June 2017
Invasive Zebra Mussel's Texas Distribution Expands with Discovery in Canyon Lake and Lake Travis

Zebra mussels (Dreissena polymorpha) have been positively identified for the first time in Lake Travis in the Colorado River Basin in Central Texas, just weeks after biologists confirmed the aquatic invasive species had also spread to the Guadalupe River Basin.

Texas Parks and Wildlife Department (TPWD) and Lower Colorado River Authority (LCRA) biologists confirmed the presence of zebra mussels in Lake Travis June 22 after an observant staff member at a local marina reported the sighting of a single zebra mussel attached to the outboard motor of a moored boat on the lake. On-site, biologists found the mussels attached to other nearby boats and on submerged marina infrastructure. Additionally, they found several size classes of adult and juvenile mussels at two different sites in the lake, indicating the lake is infested with an established, reproducing population.

“This is pretty disheartening for us and our many partners,” said Monica McGarrity, TPWD Aquatic Invasive Species team lead. “But we are very grateful to the marina staff for reporting the sighting, our partners at Texas Invasives for relaying the report to us, and the LCRA for participating in a rapid response to investigate the report.”

Brian Van Zee, Inland Fisheries regional director, said the next step after discovering a new infestation is to educate the public and local marinas to help prevent the zebra mussels from spreading further to nearby lakes. Remember, in Texas, it is unlawful to possess or transport zebra mussels, dead or alive. Boaters are required to drain all water from their boat and onboard receptacles before leaving or approaching a body of fresh water in order to prevent the transfer of zebra mussels. The requirement to drain applies to all types and sizes of boats whether powered or not: personal watercraft, sailboats, kayaks/canoes or any other vessel used on public waters.

More information about zebra mussels can be found online.

Marinas should contact TPWD at 512-389-4848 for assistance if zebra mussels are found on incoming boats—or for coordination when boats are leaving marinas on infested lakes.

If you believe you have found zebra mussels in a water body that doesn't have a record of their presence, please contact TPWD at the number above or report your observation here.

Mansfield dam and Lake Travis
Mansfield Dam and Lake Travis. Credit: LCRA


2017 june 23 zebra mussel status map

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Workshop On Invasive Species Curriculum for High School Teachers

Texasinvasives.org has developed a high school curriculum on invasive species that can be used in environmental science classes. It is designed to introduce students to invasive species and train them as Invaders of Texas citizen scientists. To introduce teachers to the new curriculum, a workshop will be held at the Lady Bird Johnson Wildflower Center, 9:00 am - 4:00 pm on July 11. Learn to transform high school students into citizen scientists as they collect data on local invasive plant species. The lessons will satisfy the TEKS 11-12 grade Environmental Science Section 112.37 (Environmental/Systems). CEU and ES credits are available. Space is limited and registration is required. Registration is $25. Lunch is included!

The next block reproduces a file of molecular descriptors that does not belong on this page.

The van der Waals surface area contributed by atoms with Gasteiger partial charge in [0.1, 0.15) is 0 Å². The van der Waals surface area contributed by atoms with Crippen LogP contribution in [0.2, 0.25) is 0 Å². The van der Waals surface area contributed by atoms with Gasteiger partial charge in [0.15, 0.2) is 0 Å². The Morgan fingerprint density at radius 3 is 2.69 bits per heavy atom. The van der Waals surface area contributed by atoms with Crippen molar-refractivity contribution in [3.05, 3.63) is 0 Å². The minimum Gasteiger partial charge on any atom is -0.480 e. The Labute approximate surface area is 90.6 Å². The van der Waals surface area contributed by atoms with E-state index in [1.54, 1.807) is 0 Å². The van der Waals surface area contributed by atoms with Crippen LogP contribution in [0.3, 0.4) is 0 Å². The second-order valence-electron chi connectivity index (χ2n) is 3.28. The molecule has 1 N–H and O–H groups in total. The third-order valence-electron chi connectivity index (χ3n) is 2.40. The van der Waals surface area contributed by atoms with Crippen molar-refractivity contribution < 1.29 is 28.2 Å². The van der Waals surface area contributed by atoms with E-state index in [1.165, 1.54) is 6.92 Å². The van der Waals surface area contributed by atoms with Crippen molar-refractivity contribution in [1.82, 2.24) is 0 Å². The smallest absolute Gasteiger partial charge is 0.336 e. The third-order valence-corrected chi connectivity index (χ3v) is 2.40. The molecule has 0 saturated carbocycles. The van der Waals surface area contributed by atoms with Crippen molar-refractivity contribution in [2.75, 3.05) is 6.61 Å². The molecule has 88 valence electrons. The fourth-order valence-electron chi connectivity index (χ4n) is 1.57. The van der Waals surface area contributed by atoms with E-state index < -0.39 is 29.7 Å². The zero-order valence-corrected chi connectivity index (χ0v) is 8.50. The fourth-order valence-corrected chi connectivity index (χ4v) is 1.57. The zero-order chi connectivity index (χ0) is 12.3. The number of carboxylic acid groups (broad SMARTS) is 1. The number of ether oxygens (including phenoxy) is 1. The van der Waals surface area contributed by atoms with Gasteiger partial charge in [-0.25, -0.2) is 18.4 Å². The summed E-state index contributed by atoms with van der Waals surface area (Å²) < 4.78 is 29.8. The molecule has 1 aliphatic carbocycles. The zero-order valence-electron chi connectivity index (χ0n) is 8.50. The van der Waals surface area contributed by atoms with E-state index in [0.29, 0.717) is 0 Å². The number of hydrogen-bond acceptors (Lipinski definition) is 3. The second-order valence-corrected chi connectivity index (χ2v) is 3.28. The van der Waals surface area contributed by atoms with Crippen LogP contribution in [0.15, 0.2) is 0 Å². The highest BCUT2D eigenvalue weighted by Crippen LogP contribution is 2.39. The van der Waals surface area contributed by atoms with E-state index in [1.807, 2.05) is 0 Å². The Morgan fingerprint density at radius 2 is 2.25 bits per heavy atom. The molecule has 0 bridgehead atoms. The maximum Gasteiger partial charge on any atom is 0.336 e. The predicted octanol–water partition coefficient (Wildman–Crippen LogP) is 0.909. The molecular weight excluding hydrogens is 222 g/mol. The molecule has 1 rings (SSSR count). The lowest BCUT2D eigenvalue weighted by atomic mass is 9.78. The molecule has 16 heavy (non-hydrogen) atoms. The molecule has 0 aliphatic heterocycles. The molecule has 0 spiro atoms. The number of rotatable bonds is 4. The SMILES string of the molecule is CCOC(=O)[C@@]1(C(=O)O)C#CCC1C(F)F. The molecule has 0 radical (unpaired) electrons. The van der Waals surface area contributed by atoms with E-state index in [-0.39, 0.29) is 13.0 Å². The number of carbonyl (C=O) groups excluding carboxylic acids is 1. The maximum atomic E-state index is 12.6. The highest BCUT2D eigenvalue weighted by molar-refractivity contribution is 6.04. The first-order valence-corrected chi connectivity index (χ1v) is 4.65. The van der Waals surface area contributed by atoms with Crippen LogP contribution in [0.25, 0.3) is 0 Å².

Register here.

Invaders of Texas citizen science training at Jacksonville High School in 2015, provided by Mike Murphrey, TAMFS. Credit: Laura Cook

Texasinvasives.org Receives Needed Funding from TPWD

For the past several years, the major funding for Texasinvasives.org has generously come from USDA-APHIS (Animal and Plant Health Inspection Service). Things looked grim for Texasinvasives.org for 2017-2018, however, as funding from USDA-APHIS was not renewed. Recognizing the importance of the Texasinvasives.org program and its Invaders of Texas citizen science program (note its role in the discovery of zebra mussels in Lake Travis as covered above), Texas Parks and Wildlife Department was able to provide about $51,500 in funding for the period. We deeply and sincerely appreciate their support, which goes a long way toward ensuring the program continues next year. Please drop a line to TPWD thanking them for their support (choose one of the "Invasive species" topics in the drop-down subject menu). We are also working with the Texas Invasive Plant and Pest Council, the umbrella organization of Texasinvasives.org, to explore sustained support to reduce the risk of losing this important program in the future. If you would like to donate to the program, please contact invaders@texasinvasives.org. Coming soon: "donate" buttons in the iWire and on the Texasinvasives.org website.

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Texas Parks and Wildlife's New "Don't Dump Your Tank" Campaign

“Don’t Let Your Pets Become Pests. Never Dump Your Tank into the Wild” is the key message in a new online ad campaign launched by Texas Parks and Wildlife Dept. on June 19, 2017. The campaign is designed to capture the attention of aquarium enthusiasts and direct them to a new landing page to learn the importance of keeping aquarium fish, animals or plants out of natural bodies of water and how to responsibly dispose of unwanted fish in order to prevent the next invasive species.

Funded by the TPWD’s Coastal Fisheries Division, the ads will appear on Facebook, Google Adwords and aquarium-related websites, and target aquarium owners living in larger cities along the Texas coast. The visuals are light-hearted, colorful illustrations that are designed to soften a sensitive topic for those aquarium owners who have no alternative to setting their fish free—other than euthanasia, which is explained on the landing page. TPWD believes that if people were aware of the devastating consequences that introducing possible new invasive species into Texas’ waters can have, they would put more effort into finding their pets a new home or feel better about euthanizing their aquarium fish/animals in a humane fashion.

The campaign message will be communicated via the online ads from June through August and in ongoing social media (TPWD twitter accounts @TPWDfish and @TPWDnews, and Facebook page), newsletters, e-banners, and emails. A poster, web graphics and a PDF of how to humanely euthanize a fish will also be used.

TPWD Coastal Fisheries is more than happy to share any of the marketing materials at no charge to organizations who want to help spread the word. The materials are available in a variety of sizes and formats at a dropbox address. If you want to know more or talk about how your organization can use these materials, email Janis Johnson at TPWD.